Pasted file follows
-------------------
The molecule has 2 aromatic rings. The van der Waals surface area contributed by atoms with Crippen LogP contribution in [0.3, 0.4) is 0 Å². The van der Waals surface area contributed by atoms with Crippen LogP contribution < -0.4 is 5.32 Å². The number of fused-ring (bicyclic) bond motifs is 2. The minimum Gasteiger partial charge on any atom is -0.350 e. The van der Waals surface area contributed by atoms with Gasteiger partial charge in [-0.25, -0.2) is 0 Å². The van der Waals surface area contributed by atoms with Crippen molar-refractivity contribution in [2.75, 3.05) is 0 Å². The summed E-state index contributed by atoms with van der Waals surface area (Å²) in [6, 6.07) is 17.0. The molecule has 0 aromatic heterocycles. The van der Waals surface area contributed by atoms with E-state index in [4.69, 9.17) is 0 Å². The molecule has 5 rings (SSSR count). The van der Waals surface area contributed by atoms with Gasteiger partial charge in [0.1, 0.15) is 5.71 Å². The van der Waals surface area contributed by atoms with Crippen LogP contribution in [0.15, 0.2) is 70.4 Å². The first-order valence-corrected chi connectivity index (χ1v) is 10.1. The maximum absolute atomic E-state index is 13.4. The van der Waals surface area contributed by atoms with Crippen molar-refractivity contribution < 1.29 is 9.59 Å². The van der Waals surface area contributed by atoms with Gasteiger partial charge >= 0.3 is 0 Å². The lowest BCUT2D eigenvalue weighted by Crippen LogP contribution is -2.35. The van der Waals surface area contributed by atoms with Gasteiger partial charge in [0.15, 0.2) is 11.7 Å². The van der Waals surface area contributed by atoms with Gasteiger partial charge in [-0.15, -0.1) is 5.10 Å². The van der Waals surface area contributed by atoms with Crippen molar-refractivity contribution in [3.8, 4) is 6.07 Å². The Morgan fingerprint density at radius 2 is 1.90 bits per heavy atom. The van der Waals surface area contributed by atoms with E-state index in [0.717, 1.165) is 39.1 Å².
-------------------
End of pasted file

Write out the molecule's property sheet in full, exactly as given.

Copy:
The molecule has 2 aromatic rings. The van der Waals surface area contributed by atoms with Crippen LogP contribution in [0.3, 0.4) is 0 Å². The van der Waals surface area contributed by atoms with Crippen LogP contribution < -0.4 is 5.32 Å². The number of fused-ring (bicyclic) bond motifs is 2. The minimum Gasteiger partial charge on any atom is -0.350 e. The van der Waals surface area contributed by atoms with Gasteiger partial charge in [-0.25, -0.2) is 0 Å². The van der Waals surface area contributed by atoms with Crippen molar-refractivity contribution in [2.75, 3.05) is 0 Å². The summed E-state index contributed by atoms with van der Waals surface area (Å²) in [6, 6.07) is 17.0. The molecule has 0 aromatic heterocycles. The van der Waals surface area contributed by atoms with E-state index in [4.69, 9.17) is 0 Å². The molecule has 5 rings (SSSR count). The van der Waals surface area contributed by atoms with Gasteiger partial charge in [0.1, 0.15) is 5.71 Å². The van der Waals surface area contributed by atoms with Crippen LogP contribution in [0.15, 0.2) is 70.4 Å². The first-order valence-corrected chi connectivity index (χ1v) is 10.1. The maximum absolute atomic E-state index is 13.4. The van der Waals surface area contributed by atoms with Crippen molar-refractivity contribution < 1.29 is 9.59 Å². The van der Waals surface area contributed by atoms with Gasteiger partial charge >= 0.3 is 0 Å². The lowest BCUT2D eigenvalue weighted by Crippen LogP contribution is -2.35. The van der Waals surface area contributed by atoms with Gasteiger partial charge in [0.15, 0.2) is 11.7 Å². The van der Waals surface area contributed by atoms with Gasteiger partial charge in [-0.15, -0.1) is 5.10 Å². The van der Waals surface area contributed by atoms with Crippen molar-refractivity contribution in [3.8, 4) is 6.07 Å². The Morgan fingerprint density at radius 2 is 1.90 bits per heavy atom. The van der Waals surface area contributed by atoms with E-state index in [0.717, 1.165) is 39.1 Å².